In 1853, Jack Logan followed in his father's footsteps, running as a Democrat and winning a seat in the state legislature on the basis of a campaign in which he co-sponsored Illinois' notorious "Black Codes," which not only prohibited interracial marriage but essentially barred free blacks from moving to the state. In Springfield, and in Washington after he won a House seat, Jack Logan was a supporter of Illinois' famous slavery appeaser Stephen A. Douglas, and although his father had known Abraham Lincoln when both served in Springfield, Jack Logan was a fiery speaker who denounced "Black Republicans," a derisive description that needs no amplification.
Before entering politics, Logan had enlisted in the U.S. Army after the outbreak of the Mexican-American War. He'd been sent to the front, but didn't see action after an outbreak of measles laid his regiment low; Logan himself had nearly died. And although neither his racist views nor hyper-partisanship were no secret, when Fort Sumpter was fired upon by Confederates after Abraham Lincoln's election, Jack Logan's heart felt the tug of patriotism, as did most of those in Illinois. As a new member of Congress, he rode out to see the first big battle of the Civil War at Manassas. And though he had promised his wife that he was only going to observe, once he saw the battle unfolding at Bull Run, he immediately joined the 2nd Michigan Infantry.
Returning to his home district weeks later, Logan delivered a fiery speech in support of the United States at the town square in Marion, an oration credited with helping to keep the region in the Union fold. That August, Logan began signing up volunteers for the 31st Illinois Infantry, which President Lincoln asked Logan to lead. Both the regiment and its commanding officer would distinguish themselves in battle, earning memorable nicknames along the way. Logan was known as "Black Jack" by his men; the unit itself was dubbed the "Dirty First," for its willingness to fight at the front.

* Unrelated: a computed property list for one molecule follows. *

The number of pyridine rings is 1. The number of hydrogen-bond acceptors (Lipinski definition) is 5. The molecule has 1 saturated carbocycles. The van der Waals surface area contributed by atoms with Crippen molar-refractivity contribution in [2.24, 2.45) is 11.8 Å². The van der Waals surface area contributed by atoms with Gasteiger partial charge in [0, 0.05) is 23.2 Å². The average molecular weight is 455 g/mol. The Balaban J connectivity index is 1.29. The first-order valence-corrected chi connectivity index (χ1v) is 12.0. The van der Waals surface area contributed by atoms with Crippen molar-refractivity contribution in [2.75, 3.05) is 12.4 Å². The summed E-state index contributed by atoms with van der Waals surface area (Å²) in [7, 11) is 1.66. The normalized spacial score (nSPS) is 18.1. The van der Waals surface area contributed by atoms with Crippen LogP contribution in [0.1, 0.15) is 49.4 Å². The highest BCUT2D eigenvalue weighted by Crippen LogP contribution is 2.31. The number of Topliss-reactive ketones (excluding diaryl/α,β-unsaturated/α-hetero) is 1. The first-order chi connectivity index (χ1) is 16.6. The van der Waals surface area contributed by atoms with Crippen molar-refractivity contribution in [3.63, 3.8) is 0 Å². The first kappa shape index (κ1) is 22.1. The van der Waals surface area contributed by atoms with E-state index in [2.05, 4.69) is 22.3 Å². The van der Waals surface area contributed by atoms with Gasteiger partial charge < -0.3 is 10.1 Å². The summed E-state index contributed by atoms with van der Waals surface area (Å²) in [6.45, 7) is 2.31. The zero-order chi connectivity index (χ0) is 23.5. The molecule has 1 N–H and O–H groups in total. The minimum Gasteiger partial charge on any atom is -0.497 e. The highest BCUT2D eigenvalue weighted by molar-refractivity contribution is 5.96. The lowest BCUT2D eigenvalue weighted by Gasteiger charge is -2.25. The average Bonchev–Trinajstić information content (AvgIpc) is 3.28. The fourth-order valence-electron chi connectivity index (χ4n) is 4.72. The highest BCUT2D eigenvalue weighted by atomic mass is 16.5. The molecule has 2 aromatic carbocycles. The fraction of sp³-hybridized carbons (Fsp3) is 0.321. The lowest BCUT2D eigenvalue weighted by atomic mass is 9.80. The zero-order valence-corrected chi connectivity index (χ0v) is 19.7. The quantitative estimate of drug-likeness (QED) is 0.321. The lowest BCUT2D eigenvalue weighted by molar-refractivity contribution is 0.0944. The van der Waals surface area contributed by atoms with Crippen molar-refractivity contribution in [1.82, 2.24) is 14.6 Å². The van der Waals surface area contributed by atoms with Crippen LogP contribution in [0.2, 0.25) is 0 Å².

By war's end, Logan was thrice-wounded Union general, a bona fide war hero. Statues honoring him stand not just in Washington but also at the national monument in Vicksburg and in Chicago's Grant Park. Resuming his political career after the war, John A. Logan's transformation had become complete. He became Republican, serving as a U.S. senator and a GOP vice presidential nominee in 1884. He is one of only three men mentioned in Illinois' official state song -- Lincoln and Ulysses Grant being the others. "John A. Logan," Civil War historian Gary Ecelbarger once observed, "may be the most noteworthy 19th century American to escape notice in the 21st century."